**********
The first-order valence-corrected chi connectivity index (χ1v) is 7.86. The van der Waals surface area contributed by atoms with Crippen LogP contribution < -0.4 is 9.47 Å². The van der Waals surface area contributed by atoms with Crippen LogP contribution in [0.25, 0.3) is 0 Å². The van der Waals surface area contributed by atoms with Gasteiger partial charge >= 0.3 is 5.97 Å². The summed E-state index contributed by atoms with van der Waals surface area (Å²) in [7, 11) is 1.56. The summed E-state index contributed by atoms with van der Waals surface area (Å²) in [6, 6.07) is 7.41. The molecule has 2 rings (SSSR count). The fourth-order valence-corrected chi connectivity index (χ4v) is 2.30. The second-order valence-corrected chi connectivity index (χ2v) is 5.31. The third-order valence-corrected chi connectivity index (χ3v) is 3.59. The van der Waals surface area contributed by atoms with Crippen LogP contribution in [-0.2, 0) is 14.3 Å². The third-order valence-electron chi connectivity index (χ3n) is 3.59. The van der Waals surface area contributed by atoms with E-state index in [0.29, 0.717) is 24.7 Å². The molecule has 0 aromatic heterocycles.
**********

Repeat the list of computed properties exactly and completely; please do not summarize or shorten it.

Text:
The first-order valence-corrected chi connectivity index (χ1v) is 7.86. The van der Waals surface area contributed by atoms with Crippen LogP contribution < -0.4 is 9.47 Å². The van der Waals surface area contributed by atoms with Crippen LogP contribution in [0.25, 0.3) is 0 Å². The van der Waals surface area contributed by atoms with Gasteiger partial charge >= 0.3 is 5.97 Å². The summed E-state index contributed by atoms with van der Waals surface area (Å²) in [7, 11) is 1.56. The summed E-state index contributed by atoms with van der Waals surface area (Å²) in [6, 6.07) is 7.41. The molecule has 2 rings (SSSR count). The fourth-order valence-corrected chi connectivity index (χ4v) is 2.30. The second-order valence-corrected chi connectivity index (χ2v) is 5.31. The third-order valence-corrected chi connectivity index (χ3v) is 3.59. The van der Waals surface area contributed by atoms with Crippen LogP contribution in [-0.2, 0) is 14.3 Å². The third-order valence-electron chi connectivity index (χ3n) is 3.59. The van der Waals surface area contributed by atoms with E-state index in [0.29, 0.717) is 24.7 Å². The molecule has 0 aromatic heterocycles.